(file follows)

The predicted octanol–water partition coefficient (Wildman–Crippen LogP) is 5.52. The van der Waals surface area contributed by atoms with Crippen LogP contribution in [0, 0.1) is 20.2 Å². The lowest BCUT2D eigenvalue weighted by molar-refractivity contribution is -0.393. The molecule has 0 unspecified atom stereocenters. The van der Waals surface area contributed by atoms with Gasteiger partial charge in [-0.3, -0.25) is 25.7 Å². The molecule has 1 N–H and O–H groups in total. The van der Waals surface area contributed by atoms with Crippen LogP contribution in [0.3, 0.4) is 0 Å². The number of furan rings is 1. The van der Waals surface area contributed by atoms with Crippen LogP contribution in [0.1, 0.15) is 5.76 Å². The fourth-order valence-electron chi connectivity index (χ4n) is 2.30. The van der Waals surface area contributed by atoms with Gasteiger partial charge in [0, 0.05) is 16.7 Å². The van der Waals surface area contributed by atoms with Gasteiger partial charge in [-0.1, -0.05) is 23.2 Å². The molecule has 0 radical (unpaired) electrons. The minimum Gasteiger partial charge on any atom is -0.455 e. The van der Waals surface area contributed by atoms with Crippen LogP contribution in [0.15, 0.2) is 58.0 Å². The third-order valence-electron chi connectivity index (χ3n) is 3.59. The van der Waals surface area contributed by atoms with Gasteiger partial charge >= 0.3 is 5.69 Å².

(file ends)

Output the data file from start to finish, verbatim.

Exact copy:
The predicted octanol–water partition coefficient (Wildman–Crippen LogP) is 5.52. The van der Waals surface area contributed by atoms with Crippen LogP contribution in [0, 0.1) is 20.2 Å². The lowest BCUT2D eigenvalue weighted by molar-refractivity contribution is -0.393. The molecule has 0 unspecified atom stereocenters. The van der Waals surface area contributed by atoms with Gasteiger partial charge in [-0.3, -0.25) is 25.7 Å². The molecule has 1 N–H and O–H groups in total. The van der Waals surface area contributed by atoms with Crippen LogP contribution in [0.3, 0.4) is 0 Å². The number of furan rings is 1. The van der Waals surface area contributed by atoms with Crippen LogP contribution in [0.1, 0.15) is 5.76 Å². The fourth-order valence-electron chi connectivity index (χ4n) is 2.30. The van der Waals surface area contributed by atoms with Gasteiger partial charge in [0, 0.05) is 16.7 Å². The van der Waals surface area contributed by atoms with Gasteiger partial charge in [-0.1, -0.05) is 23.2 Å². The molecule has 0 radical (unpaired) electrons. The minimum Gasteiger partial charge on any atom is -0.455 e. The van der Waals surface area contributed by atoms with Crippen LogP contribution in [0.15, 0.2) is 58.0 Å². The third-order valence-electron chi connectivity index (χ3n) is 3.59. The van der Waals surface area contributed by atoms with Gasteiger partial charge >= 0.3 is 5.69 Å².